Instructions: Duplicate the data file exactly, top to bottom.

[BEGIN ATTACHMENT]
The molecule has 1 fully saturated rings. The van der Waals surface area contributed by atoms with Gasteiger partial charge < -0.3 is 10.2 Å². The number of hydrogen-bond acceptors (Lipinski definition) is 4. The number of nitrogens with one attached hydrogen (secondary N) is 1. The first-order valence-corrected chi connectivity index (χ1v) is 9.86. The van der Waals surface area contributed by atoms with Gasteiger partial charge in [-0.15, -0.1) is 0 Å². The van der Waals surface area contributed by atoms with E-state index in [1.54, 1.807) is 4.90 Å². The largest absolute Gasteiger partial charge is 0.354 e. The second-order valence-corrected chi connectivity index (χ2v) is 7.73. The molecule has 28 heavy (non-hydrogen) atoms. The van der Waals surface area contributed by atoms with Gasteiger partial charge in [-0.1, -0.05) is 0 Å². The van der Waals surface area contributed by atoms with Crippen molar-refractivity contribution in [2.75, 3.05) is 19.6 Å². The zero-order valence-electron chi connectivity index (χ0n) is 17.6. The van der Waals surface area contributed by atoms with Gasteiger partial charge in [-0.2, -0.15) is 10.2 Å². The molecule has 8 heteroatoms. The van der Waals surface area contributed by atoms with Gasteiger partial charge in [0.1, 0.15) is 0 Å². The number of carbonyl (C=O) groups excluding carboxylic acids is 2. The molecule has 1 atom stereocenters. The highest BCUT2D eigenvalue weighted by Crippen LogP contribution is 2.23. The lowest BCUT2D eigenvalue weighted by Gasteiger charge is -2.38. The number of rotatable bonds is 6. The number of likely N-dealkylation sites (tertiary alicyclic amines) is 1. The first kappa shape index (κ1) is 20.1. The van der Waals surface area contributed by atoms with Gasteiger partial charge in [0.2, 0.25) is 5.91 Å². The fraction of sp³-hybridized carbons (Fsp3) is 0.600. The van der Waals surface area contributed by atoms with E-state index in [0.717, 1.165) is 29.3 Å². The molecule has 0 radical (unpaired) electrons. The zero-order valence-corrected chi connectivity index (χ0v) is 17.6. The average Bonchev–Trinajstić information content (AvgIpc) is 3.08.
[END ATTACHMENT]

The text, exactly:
The molecule has 1 fully saturated rings. The van der Waals surface area contributed by atoms with Gasteiger partial charge < -0.3 is 10.2 Å². The number of hydrogen-bond acceptors (Lipinski definition) is 4. The number of nitrogens with one attached hydrogen (secondary N) is 1. The first-order valence-corrected chi connectivity index (χ1v) is 9.86. The van der Waals surface area contributed by atoms with Gasteiger partial charge in [-0.15, -0.1) is 0 Å². The van der Waals surface area contributed by atoms with E-state index in [1.54, 1.807) is 4.90 Å². The largest absolute Gasteiger partial charge is 0.354 e. The second-order valence-corrected chi connectivity index (χ2v) is 7.73. The molecule has 28 heavy (non-hydrogen) atoms. The van der Waals surface area contributed by atoms with Gasteiger partial charge in [-0.1, -0.05) is 0 Å². The van der Waals surface area contributed by atoms with Crippen molar-refractivity contribution in [2.75, 3.05) is 19.6 Å². The zero-order valence-electron chi connectivity index (χ0n) is 17.6. The van der Waals surface area contributed by atoms with Gasteiger partial charge in [-0.2, -0.15) is 10.2 Å². The molecule has 8 heteroatoms. The van der Waals surface area contributed by atoms with Gasteiger partial charge in [0.1, 0.15) is 0 Å². The number of carbonyl (C=O) groups excluding carboxylic acids is 2. The molecule has 1 atom stereocenters. The highest BCUT2D eigenvalue weighted by Crippen LogP contribution is 2.23. The lowest BCUT2D eigenvalue weighted by Gasteiger charge is -2.38. The number of rotatable bonds is 6. The number of likely N-dealkylation sites (tertiary alicyclic amines) is 1. The first kappa shape index (κ1) is 20.1. The van der Waals surface area contributed by atoms with Gasteiger partial charge in [0.2, 0.25) is 5.91 Å². The fraction of sp³-hybridized carbons (Fsp3) is 0.600. The van der Waals surface area contributed by atoms with E-state index in [0.717, 1.165) is 29.3 Å². The molecule has 0 radical (unpaired) electrons. The zero-order valence-corrected chi connectivity index (χ0v) is 17.6. The average Bonchev–Trinajstić information content (AvgIpc) is 3.08.